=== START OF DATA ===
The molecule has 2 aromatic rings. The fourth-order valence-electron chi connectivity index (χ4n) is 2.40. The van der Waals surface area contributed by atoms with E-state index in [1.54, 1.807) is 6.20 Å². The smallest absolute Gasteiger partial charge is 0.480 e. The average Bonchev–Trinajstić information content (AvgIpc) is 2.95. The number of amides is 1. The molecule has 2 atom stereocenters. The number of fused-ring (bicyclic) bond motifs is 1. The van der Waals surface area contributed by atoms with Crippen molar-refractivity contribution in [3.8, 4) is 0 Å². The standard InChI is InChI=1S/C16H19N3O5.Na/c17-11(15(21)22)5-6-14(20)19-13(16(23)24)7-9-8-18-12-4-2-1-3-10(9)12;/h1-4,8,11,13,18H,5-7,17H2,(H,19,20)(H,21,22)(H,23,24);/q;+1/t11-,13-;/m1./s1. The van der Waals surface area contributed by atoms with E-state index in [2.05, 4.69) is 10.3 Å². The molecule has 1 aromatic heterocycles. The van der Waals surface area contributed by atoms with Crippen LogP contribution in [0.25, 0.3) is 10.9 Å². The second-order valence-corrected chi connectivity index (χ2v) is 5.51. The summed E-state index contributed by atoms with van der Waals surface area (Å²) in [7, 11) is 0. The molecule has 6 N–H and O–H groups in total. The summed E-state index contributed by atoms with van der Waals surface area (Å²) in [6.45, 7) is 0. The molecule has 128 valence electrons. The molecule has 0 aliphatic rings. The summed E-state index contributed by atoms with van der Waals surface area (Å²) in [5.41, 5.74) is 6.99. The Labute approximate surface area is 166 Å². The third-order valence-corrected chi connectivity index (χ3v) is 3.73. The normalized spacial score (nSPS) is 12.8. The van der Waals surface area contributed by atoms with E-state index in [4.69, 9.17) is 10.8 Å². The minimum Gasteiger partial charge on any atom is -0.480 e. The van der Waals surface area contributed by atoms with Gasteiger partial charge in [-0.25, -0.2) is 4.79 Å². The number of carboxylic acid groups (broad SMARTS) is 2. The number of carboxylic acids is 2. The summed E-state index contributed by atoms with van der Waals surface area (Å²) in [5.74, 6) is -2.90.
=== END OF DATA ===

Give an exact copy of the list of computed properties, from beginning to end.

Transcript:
The molecule has 2 aromatic rings. The fourth-order valence-electron chi connectivity index (χ4n) is 2.40. The van der Waals surface area contributed by atoms with E-state index in [1.54, 1.807) is 6.20 Å². The smallest absolute Gasteiger partial charge is 0.480 e. The average Bonchev–Trinajstić information content (AvgIpc) is 2.95. The number of amides is 1. The molecule has 2 atom stereocenters. The number of fused-ring (bicyclic) bond motifs is 1. The van der Waals surface area contributed by atoms with Crippen molar-refractivity contribution in [3.8, 4) is 0 Å². The standard InChI is InChI=1S/C16H19N3O5.Na/c17-11(15(21)22)5-6-14(20)19-13(16(23)24)7-9-8-18-12-4-2-1-3-10(9)12;/h1-4,8,11,13,18H,5-7,17H2,(H,19,20)(H,21,22)(H,23,24);/q;+1/t11-,13-;/m1./s1. The van der Waals surface area contributed by atoms with E-state index in [2.05, 4.69) is 10.3 Å². The molecule has 1 aromatic heterocycles. The van der Waals surface area contributed by atoms with Crippen LogP contribution in [0.25, 0.3) is 10.9 Å². The second-order valence-corrected chi connectivity index (χ2v) is 5.51. The summed E-state index contributed by atoms with van der Waals surface area (Å²) in [7, 11) is 0. The molecule has 6 N–H and O–H groups in total. The summed E-state index contributed by atoms with van der Waals surface area (Å²) in [6.45, 7) is 0. The molecule has 128 valence electrons. The molecule has 0 aliphatic rings. The summed E-state index contributed by atoms with van der Waals surface area (Å²) in [5.41, 5.74) is 6.99. The Labute approximate surface area is 166 Å². The third-order valence-corrected chi connectivity index (χ3v) is 3.73. The normalized spacial score (nSPS) is 12.8. The van der Waals surface area contributed by atoms with E-state index in [4.69, 9.17) is 10.8 Å². The minimum Gasteiger partial charge on any atom is -0.480 e. The van der Waals surface area contributed by atoms with Gasteiger partial charge in [-0.25, -0.2) is 4.79 Å². The number of carboxylic acid groups (broad SMARTS) is 2. The number of carboxylic acids is 2. The summed E-state index contributed by atoms with van der Waals surface area (Å²) in [5.74, 6) is -2.90.